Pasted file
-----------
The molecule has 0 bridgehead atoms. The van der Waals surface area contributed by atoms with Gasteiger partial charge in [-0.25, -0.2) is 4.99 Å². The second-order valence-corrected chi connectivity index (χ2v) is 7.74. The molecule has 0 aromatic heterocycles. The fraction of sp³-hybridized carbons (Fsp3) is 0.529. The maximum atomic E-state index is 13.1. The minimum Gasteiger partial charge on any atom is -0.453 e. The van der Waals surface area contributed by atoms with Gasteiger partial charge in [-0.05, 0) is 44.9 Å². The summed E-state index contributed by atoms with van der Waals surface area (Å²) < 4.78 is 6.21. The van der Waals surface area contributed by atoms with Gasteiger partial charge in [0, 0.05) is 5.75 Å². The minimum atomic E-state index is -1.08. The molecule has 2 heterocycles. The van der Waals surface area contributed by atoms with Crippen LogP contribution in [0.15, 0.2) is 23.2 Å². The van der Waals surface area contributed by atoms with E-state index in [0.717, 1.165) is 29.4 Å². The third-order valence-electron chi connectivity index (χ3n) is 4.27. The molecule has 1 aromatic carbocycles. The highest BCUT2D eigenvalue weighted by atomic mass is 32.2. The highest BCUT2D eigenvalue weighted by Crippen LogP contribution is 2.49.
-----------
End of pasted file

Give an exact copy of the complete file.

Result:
The molecule has 0 bridgehead atoms. The van der Waals surface area contributed by atoms with Gasteiger partial charge in [-0.25, -0.2) is 4.99 Å². The second-order valence-corrected chi connectivity index (χ2v) is 7.74. The molecule has 0 aromatic heterocycles. The fraction of sp³-hybridized carbons (Fsp3) is 0.529. The maximum atomic E-state index is 13.1. The minimum Gasteiger partial charge on any atom is -0.453 e. The van der Waals surface area contributed by atoms with Gasteiger partial charge in [-0.05, 0) is 44.9 Å². The summed E-state index contributed by atoms with van der Waals surface area (Å²) < 4.78 is 6.21. The van der Waals surface area contributed by atoms with Gasteiger partial charge in [0, 0.05) is 5.75 Å². The minimum atomic E-state index is -1.08. The molecule has 2 heterocycles. The van der Waals surface area contributed by atoms with Crippen LogP contribution in [0.15, 0.2) is 23.2 Å². The van der Waals surface area contributed by atoms with E-state index in [0.717, 1.165) is 29.4 Å². The third-order valence-electron chi connectivity index (χ3n) is 4.27. The molecule has 1 aromatic carbocycles. The highest BCUT2D eigenvalue weighted by atomic mass is 32.2. The highest BCUT2D eigenvalue weighted by Crippen LogP contribution is 2.49.